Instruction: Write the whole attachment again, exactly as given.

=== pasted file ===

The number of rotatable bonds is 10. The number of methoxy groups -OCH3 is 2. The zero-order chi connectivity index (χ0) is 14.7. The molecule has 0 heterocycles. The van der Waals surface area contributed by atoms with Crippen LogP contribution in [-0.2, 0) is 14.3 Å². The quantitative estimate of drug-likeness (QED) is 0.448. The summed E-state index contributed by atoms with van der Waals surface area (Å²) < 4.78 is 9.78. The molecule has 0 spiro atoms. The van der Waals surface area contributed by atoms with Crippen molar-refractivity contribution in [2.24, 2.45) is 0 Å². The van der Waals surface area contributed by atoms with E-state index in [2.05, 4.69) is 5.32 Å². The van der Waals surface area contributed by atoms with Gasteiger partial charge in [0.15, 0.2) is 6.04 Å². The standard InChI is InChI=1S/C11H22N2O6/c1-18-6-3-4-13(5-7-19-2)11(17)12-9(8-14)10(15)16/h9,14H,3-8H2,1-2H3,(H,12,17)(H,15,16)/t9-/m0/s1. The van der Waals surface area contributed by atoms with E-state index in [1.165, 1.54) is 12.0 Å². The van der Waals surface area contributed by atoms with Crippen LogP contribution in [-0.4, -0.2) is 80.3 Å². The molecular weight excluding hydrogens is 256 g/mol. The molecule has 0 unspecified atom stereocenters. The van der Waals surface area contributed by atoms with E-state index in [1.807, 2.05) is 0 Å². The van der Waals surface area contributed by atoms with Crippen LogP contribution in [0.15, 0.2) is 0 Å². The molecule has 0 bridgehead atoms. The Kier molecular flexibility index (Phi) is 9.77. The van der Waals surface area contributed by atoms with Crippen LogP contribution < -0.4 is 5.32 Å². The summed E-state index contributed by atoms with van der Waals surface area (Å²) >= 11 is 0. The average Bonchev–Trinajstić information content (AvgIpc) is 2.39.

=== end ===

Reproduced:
The number of rotatable bonds is 10. The number of methoxy groups -OCH3 is 2. The zero-order chi connectivity index (χ0) is 14.7. The molecule has 0 heterocycles. The van der Waals surface area contributed by atoms with Crippen LogP contribution in [-0.2, 0) is 14.3 Å². The quantitative estimate of drug-likeness (QED) is 0.448. The summed E-state index contributed by atoms with van der Waals surface area (Å²) < 4.78 is 9.78. The molecule has 0 spiro atoms. The van der Waals surface area contributed by atoms with Crippen molar-refractivity contribution in [2.24, 2.45) is 0 Å². The van der Waals surface area contributed by atoms with E-state index in [2.05, 4.69) is 5.32 Å². The van der Waals surface area contributed by atoms with Gasteiger partial charge in [0.15, 0.2) is 6.04 Å². The standard InChI is InChI=1S/C11H22N2O6/c1-18-6-3-4-13(5-7-19-2)11(17)12-9(8-14)10(15)16/h9,14H,3-8H2,1-2H3,(H,12,17)(H,15,16)/t9-/m0/s1. The van der Waals surface area contributed by atoms with E-state index in [1.165, 1.54) is 12.0 Å². The van der Waals surface area contributed by atoms with Crippen LogP contribution in [-0.4, -0.2) is 80.3 Å². The molecular weight excluding hydrogens is 256 g/mol. The molecule has 0 unspecified atom stereocenters. The van der Waals surface area contributed by atoms with E-state index in [1.807, 2.05) is 0 Å². The van der Waals surface area contributed by atoms with Crippen LogP contribution in [0.15, 0.2) is 0 Å². The molecule has 0 bridgehead atoms. The Kier molecular flexibility index (Phi) is 9.77. The van der Waals surface area contributed by atoms with Crippen LogP contribution < -0.4 is 5.32 Å². The summed E-state index contributed by atoms with van der Waals surface area (Å²) >= 11 is 0. The average Bonchev–Trinajstić information content (AvgIpc) is 2.39.